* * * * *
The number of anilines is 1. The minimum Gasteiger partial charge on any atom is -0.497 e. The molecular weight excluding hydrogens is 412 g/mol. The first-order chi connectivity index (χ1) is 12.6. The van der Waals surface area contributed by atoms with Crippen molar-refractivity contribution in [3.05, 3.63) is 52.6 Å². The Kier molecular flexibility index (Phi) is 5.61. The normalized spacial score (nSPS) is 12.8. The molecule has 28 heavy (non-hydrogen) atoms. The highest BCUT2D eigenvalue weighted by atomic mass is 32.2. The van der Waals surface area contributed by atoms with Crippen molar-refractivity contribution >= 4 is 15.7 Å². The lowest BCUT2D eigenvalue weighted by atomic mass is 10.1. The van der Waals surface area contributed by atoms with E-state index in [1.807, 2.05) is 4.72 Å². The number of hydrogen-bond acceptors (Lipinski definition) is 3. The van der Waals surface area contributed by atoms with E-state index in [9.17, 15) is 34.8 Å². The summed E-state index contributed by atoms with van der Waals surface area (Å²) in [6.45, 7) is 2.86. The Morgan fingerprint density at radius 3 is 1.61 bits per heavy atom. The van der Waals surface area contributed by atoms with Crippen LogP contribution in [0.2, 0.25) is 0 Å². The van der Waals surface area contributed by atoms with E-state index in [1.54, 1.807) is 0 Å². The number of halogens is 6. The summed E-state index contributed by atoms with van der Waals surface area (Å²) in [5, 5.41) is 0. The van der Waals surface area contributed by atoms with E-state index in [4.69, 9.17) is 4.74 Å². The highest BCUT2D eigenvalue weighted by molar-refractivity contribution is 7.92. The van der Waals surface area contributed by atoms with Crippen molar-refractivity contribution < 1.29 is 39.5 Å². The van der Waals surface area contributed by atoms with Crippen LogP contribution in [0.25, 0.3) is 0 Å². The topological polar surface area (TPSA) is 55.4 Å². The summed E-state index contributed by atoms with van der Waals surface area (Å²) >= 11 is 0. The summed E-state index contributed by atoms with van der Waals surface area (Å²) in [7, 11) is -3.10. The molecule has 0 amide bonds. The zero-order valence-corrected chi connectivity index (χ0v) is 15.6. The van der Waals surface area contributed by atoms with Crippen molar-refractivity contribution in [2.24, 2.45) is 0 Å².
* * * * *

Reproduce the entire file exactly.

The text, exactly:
The number of anilines is 1. The minimum Gasteiger partial charge on any atom is -0.497 e. The molecular weight excluding hydrogens is 412 g/mol. The first-order chi connectivity index (χ1) is 12.6. The van der Waals surface area contributed by atoms with Crippen molar-refractivity contribution in [3.05, 3.63) is 52.6 Å². The Kier molecular flexibility index (Phi) is 5.61. The normalized spacial score (nSPS) is 12.8. The molecule has 28 heavy (non-hydrogen) atoms. The highest BCUT2D eigenvalue weighted by atomic mass is 32.2. The van der Waals surface area contributed by atoms with Crippen molar-refractivity contribution >= 4 is 15.7 Å². The lowest BCUT2D eigenvalue weighted by atomic mass is 10.1. The van der Waals surface area contributed by atoms with E-state index in [1.807, 2.05) is 4.72 Å². The number of hydrogen-bond acceptors (Lipinski definition) is 3. The van der Waals surface area contributed by atoms with E-state index in [9.17, 15) is 34.8 Å². The summed E-state index contributed by atoms with van der Waals surface area (Å²) in [6.45, 7) is 2.86. The Morgan fingerprint density at radius 3 is 1.61 bits per heavy atom. The van der Waals surface area contributed by atoms with Crippen LogP contribution in [0.2, 0.25) is 0 Å². The van der Waals surface area contributed by atoms with E-state index in [1.54, 1.807) is 0 Å². The number of halogens is 6. The summed E-state index contributed by atoms with van der Waals surface area (Å²) in [5, 5.41) is 0. The van der Waals surface area contributed by atoms with E-state index in [4.69, 9.17) is 4.74 Å². The highest BCUT2D eigenvalue weighted by molar-refractivity contribution is 7.92. The van der Waals surface area contributed by atoms with Crippen molar-refractivity contribution < 1.29 is 39.5 Å². The van der Waals surface area contributed by atoms with Crippen LogP contribution in [0.25, 0.3) is 0 Å². The topological polar surface area (TPSA) is 55.4 Å². The summed E-state index contributed by atoms with van der Waals surface area (Å²) >= 11 is 0. The summed E-state index contributed by atoms with van der Waals surface area (Å²) in [7, 11) is -3.10. The molecule has 0 amide bonds. The zero-order valence-corrected chi connectivity index (χ0v) is 15.6. The van der Waals surface area contributed by atoms with Crippen molar-refractivity contribution in [2.24, 2.45) is 0 Å².